The outrageous gay anthem–which has also become a staple of class reunions and wedding receptions–joined the likes of Tina Turner’s “Private Dancer” and Whitney Houston’s “I Will Always Love You” as part of the United States’ registry of important musical compositions that help shape the culture.
“[O]ver 40 years since it hit the streets and the dance floors, “Y.M.C.A.”…is an American cultural phenomenon — people from all walks of life do the “Y.M.C.A.” dance at weddings, Bar Mitzvahs or sporting events,” wrote the library in a statement. “It is as likely to be heard at a Midwestern prom as it is at New York City’s annual Gay Pride parade.”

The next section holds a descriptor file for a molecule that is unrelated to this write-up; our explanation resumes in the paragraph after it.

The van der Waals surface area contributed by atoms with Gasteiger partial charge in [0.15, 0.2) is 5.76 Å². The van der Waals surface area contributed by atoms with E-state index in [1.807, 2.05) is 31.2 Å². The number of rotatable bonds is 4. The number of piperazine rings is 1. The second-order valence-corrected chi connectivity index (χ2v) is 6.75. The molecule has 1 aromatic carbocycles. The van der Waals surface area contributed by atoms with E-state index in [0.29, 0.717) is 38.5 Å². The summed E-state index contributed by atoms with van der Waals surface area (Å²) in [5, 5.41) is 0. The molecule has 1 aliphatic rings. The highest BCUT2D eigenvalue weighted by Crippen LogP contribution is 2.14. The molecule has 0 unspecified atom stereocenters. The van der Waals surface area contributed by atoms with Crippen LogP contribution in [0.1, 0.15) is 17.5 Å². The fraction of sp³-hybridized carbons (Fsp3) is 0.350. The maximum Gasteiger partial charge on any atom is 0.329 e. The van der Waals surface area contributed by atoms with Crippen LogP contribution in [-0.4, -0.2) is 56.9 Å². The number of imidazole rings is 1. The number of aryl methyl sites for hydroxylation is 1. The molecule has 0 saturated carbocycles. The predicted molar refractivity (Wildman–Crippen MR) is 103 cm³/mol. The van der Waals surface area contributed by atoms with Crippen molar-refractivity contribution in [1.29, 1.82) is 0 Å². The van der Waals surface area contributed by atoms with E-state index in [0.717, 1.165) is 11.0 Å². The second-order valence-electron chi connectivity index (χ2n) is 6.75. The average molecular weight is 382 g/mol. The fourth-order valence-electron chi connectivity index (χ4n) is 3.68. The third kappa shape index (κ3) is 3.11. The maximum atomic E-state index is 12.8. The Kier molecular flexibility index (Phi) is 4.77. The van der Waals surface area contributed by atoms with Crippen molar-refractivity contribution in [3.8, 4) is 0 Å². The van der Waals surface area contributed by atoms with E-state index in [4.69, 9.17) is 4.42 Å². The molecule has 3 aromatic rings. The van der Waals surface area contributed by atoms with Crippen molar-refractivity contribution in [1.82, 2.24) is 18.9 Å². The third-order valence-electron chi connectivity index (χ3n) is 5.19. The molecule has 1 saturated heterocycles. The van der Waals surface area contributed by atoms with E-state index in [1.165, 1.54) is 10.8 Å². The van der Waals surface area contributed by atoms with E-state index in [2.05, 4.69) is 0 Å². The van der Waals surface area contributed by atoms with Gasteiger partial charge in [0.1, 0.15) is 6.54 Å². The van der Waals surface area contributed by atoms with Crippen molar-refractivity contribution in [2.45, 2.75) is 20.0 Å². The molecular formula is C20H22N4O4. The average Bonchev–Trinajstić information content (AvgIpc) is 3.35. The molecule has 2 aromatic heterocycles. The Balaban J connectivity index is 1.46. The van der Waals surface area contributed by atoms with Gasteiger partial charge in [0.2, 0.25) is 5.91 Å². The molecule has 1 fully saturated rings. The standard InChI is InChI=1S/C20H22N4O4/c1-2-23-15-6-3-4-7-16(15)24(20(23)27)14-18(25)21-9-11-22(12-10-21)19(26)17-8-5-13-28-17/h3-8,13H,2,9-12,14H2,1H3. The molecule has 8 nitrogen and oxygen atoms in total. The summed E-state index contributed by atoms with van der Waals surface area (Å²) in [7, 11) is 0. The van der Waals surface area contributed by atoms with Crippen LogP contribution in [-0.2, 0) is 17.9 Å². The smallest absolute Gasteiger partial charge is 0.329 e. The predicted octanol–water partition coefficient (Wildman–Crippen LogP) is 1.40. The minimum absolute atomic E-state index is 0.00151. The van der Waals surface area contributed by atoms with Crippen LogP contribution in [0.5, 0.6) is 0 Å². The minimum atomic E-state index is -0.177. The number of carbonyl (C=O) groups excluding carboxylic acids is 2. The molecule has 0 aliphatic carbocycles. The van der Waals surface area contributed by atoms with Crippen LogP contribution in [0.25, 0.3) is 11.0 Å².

“I had no idea when we wrote “Y.M.C.A.” that it would become one of the most iconic songs in the world, and fixture at almost every wedding, birthday party, bar mitzvah and sporting event,” said Victor Willis, the Village People’s lead singer, who penned the song’s lyrics, said in of the inclusion. “I am glad that the music of Village People has made the world smile for over 40 years with our music. On behalf of my partners Jacques Morali and Henri Belolo, we thank you and are honored to be in such elite company.”
The Village People began in 1977, born out of the disco craze of the time. The five members of the group dressed in iconic costumes taken from gay culture, including a leather daddy, a construction worker, a Native American, a sailor and a cowboy, thus earning an immediate queer following. More than 40 years later the group’s singles which also include “Macho Man,” “Can’t Stop the Music,” and “In the Navy” remain staples of gay culture.